Burgundio of Pisa

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Burgundio of Pisa, sometimes erroneously styled "Burgundius", was an Italian jurist of the 12th century. He was an ambassador for Pisa at Constantinople in 1136, he was a professor in Paris, and assisted at the Lateran Council in 1179, dying at a very advanced age in 1193.[1]

He was a distinguished Greek scholar, and is believed on the authority of Odofredus to have translated into Latin, soon after the Pandects were brought to Bologna, the various Greek fragments which occur in them, with the exception of those in the 27th book, the translation of which has been attributed to Modestinus; the Latin translations ascribed to Burgundio were received at Bologna as an integral part of the text of the Pandects, and form part of that known as The Vulgate in distinction from the Florentine text.[1][2]

In addition, he translated from Greek into Latin Exposition of the Orthodox Faith by John of Damascus; On human nature by Nemesius of Emesa;[3] Galen's On complexions;[4] Books 6-8 (on winemaking) of the Geoponica;[5] and homilies on Matthew and John by John Chrysostom.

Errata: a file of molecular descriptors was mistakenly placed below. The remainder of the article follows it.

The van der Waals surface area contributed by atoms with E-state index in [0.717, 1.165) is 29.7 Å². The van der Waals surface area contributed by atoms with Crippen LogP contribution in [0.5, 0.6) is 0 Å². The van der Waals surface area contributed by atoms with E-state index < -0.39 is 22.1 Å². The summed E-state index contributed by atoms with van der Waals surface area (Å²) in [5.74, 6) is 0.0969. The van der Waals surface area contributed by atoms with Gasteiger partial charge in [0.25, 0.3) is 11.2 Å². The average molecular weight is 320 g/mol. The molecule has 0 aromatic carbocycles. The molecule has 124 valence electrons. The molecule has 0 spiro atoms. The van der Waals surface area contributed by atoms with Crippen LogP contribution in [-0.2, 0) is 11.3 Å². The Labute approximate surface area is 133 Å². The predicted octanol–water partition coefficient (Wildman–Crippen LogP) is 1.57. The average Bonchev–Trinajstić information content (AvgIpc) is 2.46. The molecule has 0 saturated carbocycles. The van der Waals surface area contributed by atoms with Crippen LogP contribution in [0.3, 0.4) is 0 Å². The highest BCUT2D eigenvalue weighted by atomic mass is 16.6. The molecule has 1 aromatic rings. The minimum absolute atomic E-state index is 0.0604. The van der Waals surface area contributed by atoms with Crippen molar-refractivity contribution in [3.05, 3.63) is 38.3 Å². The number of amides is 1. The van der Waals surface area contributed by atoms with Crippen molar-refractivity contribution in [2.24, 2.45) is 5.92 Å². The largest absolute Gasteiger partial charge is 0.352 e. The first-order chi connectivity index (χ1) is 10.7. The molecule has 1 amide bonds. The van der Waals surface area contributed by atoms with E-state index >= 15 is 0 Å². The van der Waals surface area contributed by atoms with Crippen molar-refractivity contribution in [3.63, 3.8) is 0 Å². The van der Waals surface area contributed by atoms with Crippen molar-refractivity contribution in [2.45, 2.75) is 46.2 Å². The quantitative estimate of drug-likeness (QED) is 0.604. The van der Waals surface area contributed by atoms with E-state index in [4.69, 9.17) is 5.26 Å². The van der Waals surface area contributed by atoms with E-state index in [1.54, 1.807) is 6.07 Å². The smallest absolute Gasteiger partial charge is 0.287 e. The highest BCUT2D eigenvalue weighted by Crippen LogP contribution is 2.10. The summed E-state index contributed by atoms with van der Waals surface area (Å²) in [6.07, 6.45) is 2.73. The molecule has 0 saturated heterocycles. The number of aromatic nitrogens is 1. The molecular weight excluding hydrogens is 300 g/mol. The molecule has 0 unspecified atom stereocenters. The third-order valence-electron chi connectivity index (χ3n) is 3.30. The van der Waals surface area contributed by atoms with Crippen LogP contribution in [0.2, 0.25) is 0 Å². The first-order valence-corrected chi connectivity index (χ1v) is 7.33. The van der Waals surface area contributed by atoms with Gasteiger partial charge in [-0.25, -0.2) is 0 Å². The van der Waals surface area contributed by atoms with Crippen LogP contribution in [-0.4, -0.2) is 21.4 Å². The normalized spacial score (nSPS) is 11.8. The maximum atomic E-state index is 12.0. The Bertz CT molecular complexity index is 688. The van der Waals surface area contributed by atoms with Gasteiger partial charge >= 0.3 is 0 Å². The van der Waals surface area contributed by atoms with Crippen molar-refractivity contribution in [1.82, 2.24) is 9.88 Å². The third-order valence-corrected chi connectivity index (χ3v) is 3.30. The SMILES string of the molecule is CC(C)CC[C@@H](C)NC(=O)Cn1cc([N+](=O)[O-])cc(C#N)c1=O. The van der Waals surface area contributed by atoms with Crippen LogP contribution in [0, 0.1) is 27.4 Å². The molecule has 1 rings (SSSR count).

1. ^ a b  One or more of the preceding sentences incorporates text from a publication now in the public domainChisholm, Hugh, ed. (1911). "Burgundio". Encyclopædia Britannica. 4 (11th ed.). Cambridge University Press. p. 820.
  2. ^ H. Fitting, "Bernardus Cremonensis und die lateinische Übersetzung des Griechischen in den Digesten" in Sitzungsberichte ... Berlin (1894) pp. 813-820.
  3. ^ Μ. Morani, "ΙΙ manoscritto Chigiano di Nemesio" in Rendiconti dell'Istituto Lombardo vol. 105 (1871) pp. 621-635.
  4. ^ R. J. Durling, Galenus latinus, vol. I: Burgundio of Pisa's Translation of Galen's ΠΕΡΙ ΚPACΕΩΝ "De complexionibus" Berlin; New York 1976.
  5. ^ Francesco Buonamici, "Liber de vindemiis a Domino Burgundione Pisano de Graeco in Latinum fideliter translatus" in Annali delle Università Toscane vol. 28 (1908), memoria 3, pp. 1-29

External links[edit]

  • The Chrysostomus Latinus in Iohannem Online (CLIO) Project seeks to provide an Open Access resource including Burgundio's translation of Chrysostom's 88 homilies on the Gospel of John (1173), which has never been printed, as well as the later Latin translations of Francesco Griffolini (1459) and Bernard de Montfaucon (1728), along with Montfaucon's critical edition of the original Greek text.


  • P. Classen, Burgundio von Pisa. Heidelberg, 1974.